In regards to having a hysterectomy or tubal ligation:
A hysterectomy is only permitted if there is a medical problem with the uterus, and the hysterectomy is used as the therapeutic solution.

Hysterectomy and tubal ligation are not permitted for contraception.

"These fall into the moral category of direct sterilization which in the Congregation of the Doctrine of the Faith's document Quaecumque Sterilizatio (AAS LXVIII 1976, 738-740, no. 1) is defined as an action « whose sole, immediate effect is to render the generative faculty incapable of procreation. And the same document continues: It (direct sterilization) is absolutely forbidden . . . according to the teaching of the Church, even when it is motivated by a subjectively right intention of curing or preventing a physical or psychological ill-effect which is foreseen or feared as a result of pregnancy." (From CONGREGATION FOR THE DOCTRINE OF THE FAITH RESPONSES TO QUESTIONS PROPOSED CONCERNING "UTERINE ISOLATION" AND RELATED MATTERS[14])


Infertility & Reproduction

Reproductive Technology

Official Statement:

"In light of this principle, all techniques of heterologous artificial fertilization, as well as those techniques of homologous artificial fertilization which substitute for the conjugal act, are to be excluded. On the other hand, techniques which act as an aid to the conjugal act and its fertility are permitted." (Dignitas Personae,[15] Part 2, section 12)"
"Certainly, techniques aimed at removing obstacles to natural fertilization, as for example, hormonal treatments for infertility, surgery for endometriosis, unblocking of fallopian tubes or their surgical repair, are licit. All these techniques may be considered authentic treatments because, once the problem causing the infertility has been resolved, the married couple is able to engage in conjugal acts resulting in procreation, without the physician’s action directly interfering in that act itself. None of these treatments replaces the conjugal act, which alone is worthy of truly responsible procreation." (Dignitas Personae,[16] Part 2, section 13)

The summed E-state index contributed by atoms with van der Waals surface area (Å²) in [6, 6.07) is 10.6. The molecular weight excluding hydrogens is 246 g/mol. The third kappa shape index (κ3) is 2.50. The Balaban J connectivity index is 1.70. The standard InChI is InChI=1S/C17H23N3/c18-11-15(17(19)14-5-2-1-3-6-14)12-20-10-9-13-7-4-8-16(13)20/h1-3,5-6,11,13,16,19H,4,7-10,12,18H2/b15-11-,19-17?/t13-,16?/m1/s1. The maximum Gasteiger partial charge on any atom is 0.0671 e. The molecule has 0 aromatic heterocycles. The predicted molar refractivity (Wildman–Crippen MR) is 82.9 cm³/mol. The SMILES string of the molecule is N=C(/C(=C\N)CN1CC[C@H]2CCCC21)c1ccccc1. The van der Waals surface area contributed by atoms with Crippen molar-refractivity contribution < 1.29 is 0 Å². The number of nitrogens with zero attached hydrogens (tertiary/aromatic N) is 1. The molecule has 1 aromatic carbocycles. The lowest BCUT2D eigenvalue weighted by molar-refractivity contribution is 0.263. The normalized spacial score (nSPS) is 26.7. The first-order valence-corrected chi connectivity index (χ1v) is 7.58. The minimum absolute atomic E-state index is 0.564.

"The fundamental values connected with the techniques of artificial human procreation are two: the life of the human being called into existence and the special nature of the transmission of human life in marriage. The moral judgment on such methods of artificial procreation must therefore be formulated in reference to these values." (Donum Vitae,[17] Part 4)
"These procedures are contrary to the human dignity proper to the embryo, and at the same time they are contrary to the right of every person to be conceived and to be born within marriage and from marriage. Also, attempts or hypotheses for obtaining a human being without any connection with sexuality through "twin fission", cloning or parthenogenesis are to be considered contrary to the moral law, since they are in opposition to the dignity both of human procreation and of the conjugal union." (Donum Vitae,[18] Part 5, section 1.6).
"The connection between in vitro fertilization and the voluntary destruction of human embryos occurs too often. This is significant: through these procedures, with apparently contrary purposes, life and death are subjected to the decision of man, who thus sets himself up as the giver of life and death by decree." (Donum Vitae,[19] Part 5, Section 2)

Official Statements on Specific Assisted Reproductive Technologies

Artificial Insemination – of mother with father’s sperm

Artificial Insemination – of mother with donor’s sperm

(See Donum Vitae,[20] part 5, section 2.A.2 for an outline on the Catholic Church’s perspective on children being born into a marital union, and procreation occurring only between the husband and wife)
"These reasons lead to a negative moral judgment concerning heterologous artificial fertilization: consequently fertilization of a married woman with the sperm of a donor different from her husband and fertilization with the husband's sperm of an ovum not coming from his wife are morally illicit. Furthermore, the artificial fertilization of a woman who is unmarried or a widow, whoever the donor may be, cannot be morally justified." (Donum Vitae,[21] part 5, section 2.A.2)